A Secret Report by Jan Karski
 

Theodore J. O'Keefe

One of the most durable and useful "eyewitnesses" to the alleged Jewish Holocaust has been the World-War-II Polish spy and propagandist who calls himself Jan Karski. The former courier for the Polish Underground, who was born Jan Kozielewski, wrote an account of his experiences in wartime Poland, Story of a Secret State, which was an American best-seller over forty years ago. Karski's most recent hit was his appearance in the film Shoah (for which he has high praise despite its strident anti-Polonism), in which his agonized recounting of his doings in the Warsaw "ghetto" in 1942 won him additional laurels for his role as a "righteous Gentile."

It has long been evident to revisionist scholars that Karski's several accounts of his alleged visit to the German camp for Jews located near Belzec, some 80 miles southeast of Lublin, have lost favor among Exterminationist authorities. As Arthur Butz has pointed out, "a new and sanitized version of his story" appeared in Walter Laqueur's The Terrible Secret. (note 1) Laqueur felt the need to explain Karski's failure to see any gas chambers by stating that "apparently ... these were walled in and could be approached only with a special permit." /2 Karski was not asked about his Belzec visit during his interview by Claude Lanzmann in Shoah, and most recently Raoul Hilberg has cast severe doubt on Karski's 1942 Belzec visit. "I would not put him in a footnote in my book," stated Hilberg. /3 As revisionist researcher Mark Weber has lately written, Karski's claim that Jews at Belzec were put on trains and shipped away from the camp is more consistent with the revisionist view of Belzec as a transit camp for Jews headed east than with the notion that Belzec was an extermination center. /4

Not long ago a translation of a secret and before-that-time-unknown report submitted by Jan Karski to the Polish Government- in-Exile appeared in a Jewish scholarly journal published in New York City. /5 In the report, titled Zagadnienie Zydowskie w Rraju (The Jewish Problem in the Homeland), Karski provided revealing information about Jews and Poles under German and Soviet occupation, and even more revealing indications of his facility at distorting the facts in order to serve propaganda aims.

Karski's report, which carries a handwritten notation "to be put to use," was submitted to the Polish Government-in-Exile, at that time based in Angers, France, in February 1940. Karski had just returned from Poland, where he had been taken prisoner by the invading Russians, been handed over to German custody, and then escaped to the Polish Underground in the fall of 1939. According to his introduction to the report, which he composed on his arrival in Angers, he "did not make a special study of the Jewish Question while in the homeland." /6 Nevertheless, Karski made some careful observations. After describing the situations of Jews in the pre-1919 German territories annexed by the Germans in 1939 and in the German-occupied General Government, Karski portrayed the Jewish role in that part of pre-war Poland that fell to the USSR in 1939 as follows:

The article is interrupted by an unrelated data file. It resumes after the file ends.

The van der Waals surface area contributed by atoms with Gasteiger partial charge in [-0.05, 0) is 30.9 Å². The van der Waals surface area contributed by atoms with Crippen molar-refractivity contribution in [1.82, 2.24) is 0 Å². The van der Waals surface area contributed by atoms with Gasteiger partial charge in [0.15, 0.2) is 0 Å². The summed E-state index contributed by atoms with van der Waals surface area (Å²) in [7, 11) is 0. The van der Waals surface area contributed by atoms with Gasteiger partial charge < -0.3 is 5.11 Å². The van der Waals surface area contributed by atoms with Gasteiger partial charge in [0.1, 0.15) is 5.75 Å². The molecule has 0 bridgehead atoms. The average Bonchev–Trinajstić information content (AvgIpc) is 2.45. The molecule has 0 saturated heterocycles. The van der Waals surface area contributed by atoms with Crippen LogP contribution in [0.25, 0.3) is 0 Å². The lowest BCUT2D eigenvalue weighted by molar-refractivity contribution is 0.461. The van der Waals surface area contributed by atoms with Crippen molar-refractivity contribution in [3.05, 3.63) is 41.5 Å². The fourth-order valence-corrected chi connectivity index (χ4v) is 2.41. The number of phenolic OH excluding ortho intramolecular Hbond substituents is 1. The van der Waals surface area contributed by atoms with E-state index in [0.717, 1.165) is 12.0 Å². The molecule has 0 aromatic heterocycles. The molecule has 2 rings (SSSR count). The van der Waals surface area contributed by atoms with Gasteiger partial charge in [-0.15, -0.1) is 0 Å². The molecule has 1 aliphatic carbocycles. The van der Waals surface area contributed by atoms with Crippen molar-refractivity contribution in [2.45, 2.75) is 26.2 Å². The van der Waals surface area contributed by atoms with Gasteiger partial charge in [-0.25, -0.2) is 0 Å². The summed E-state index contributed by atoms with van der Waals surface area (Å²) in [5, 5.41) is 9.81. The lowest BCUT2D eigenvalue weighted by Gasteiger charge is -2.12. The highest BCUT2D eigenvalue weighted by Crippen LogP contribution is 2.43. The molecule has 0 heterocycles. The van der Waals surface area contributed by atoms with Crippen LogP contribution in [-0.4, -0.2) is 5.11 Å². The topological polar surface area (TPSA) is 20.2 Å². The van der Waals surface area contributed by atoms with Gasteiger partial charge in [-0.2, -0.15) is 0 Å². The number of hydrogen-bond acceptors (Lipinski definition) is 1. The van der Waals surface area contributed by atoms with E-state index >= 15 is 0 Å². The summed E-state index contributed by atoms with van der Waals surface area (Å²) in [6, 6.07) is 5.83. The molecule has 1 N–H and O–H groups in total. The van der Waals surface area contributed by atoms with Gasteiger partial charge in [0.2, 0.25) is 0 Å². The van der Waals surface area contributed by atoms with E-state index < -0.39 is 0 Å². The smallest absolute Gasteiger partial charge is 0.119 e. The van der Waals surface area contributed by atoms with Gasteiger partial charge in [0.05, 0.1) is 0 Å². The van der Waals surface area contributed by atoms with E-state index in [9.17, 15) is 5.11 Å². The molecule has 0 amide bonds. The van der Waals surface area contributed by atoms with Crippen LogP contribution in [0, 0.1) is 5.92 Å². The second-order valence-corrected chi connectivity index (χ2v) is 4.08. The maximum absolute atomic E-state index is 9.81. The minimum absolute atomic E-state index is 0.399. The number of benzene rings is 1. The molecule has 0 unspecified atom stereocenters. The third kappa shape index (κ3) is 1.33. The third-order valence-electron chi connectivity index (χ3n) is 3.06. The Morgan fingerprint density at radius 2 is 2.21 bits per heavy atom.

The situation of the Jews in these territories is fundamentally different. Above all, "there are no distinctions made here among nationalities or religious groups." "Everyone finds conditions for work and the protection of the law."

The Jews are at home here, not only because they do not experience humiliations or persecutions, but [also because] they possess, thanks to their quick-wittedness and ability to adapt to every new situation, a certain power of both a political and an economic nature.

They are entering the political cells; in many of them they have taken over the most critical political-administrative positions. They play quite a large role in the factory unions, in higher education, and most of all in commerce; but above and beyond even all this they are involved in loansharking and profiteering, contraband, foreign currency exchange, liquor, immoral interests, pimping and procurement.

In these territories in the vast majority of cases their situation is better both economically and politically than what it was before the war.

This applies first of all the the classes of petty merchants, artisans, proletarians, and the half-educated. The wealthier and more educated circles [owners of hotels, large plants, factories, stores, as well as lawyers, doctors, engineers, etc.] are subject in principle to the same restrictions as a group, as are other nationalities within the Soviet system.

Karski went on to write of the Poles' attitudes towards the Jews in the Russian zone of occupation:

The attitude of the Jews towards the Bolsheviks is regarded among the Polish populace as quite positive. It is generally believed that the Jews betrayed Poland and the Poles, that they are basically communists, that they crossed over to the Bolsheviks with flags unfurled.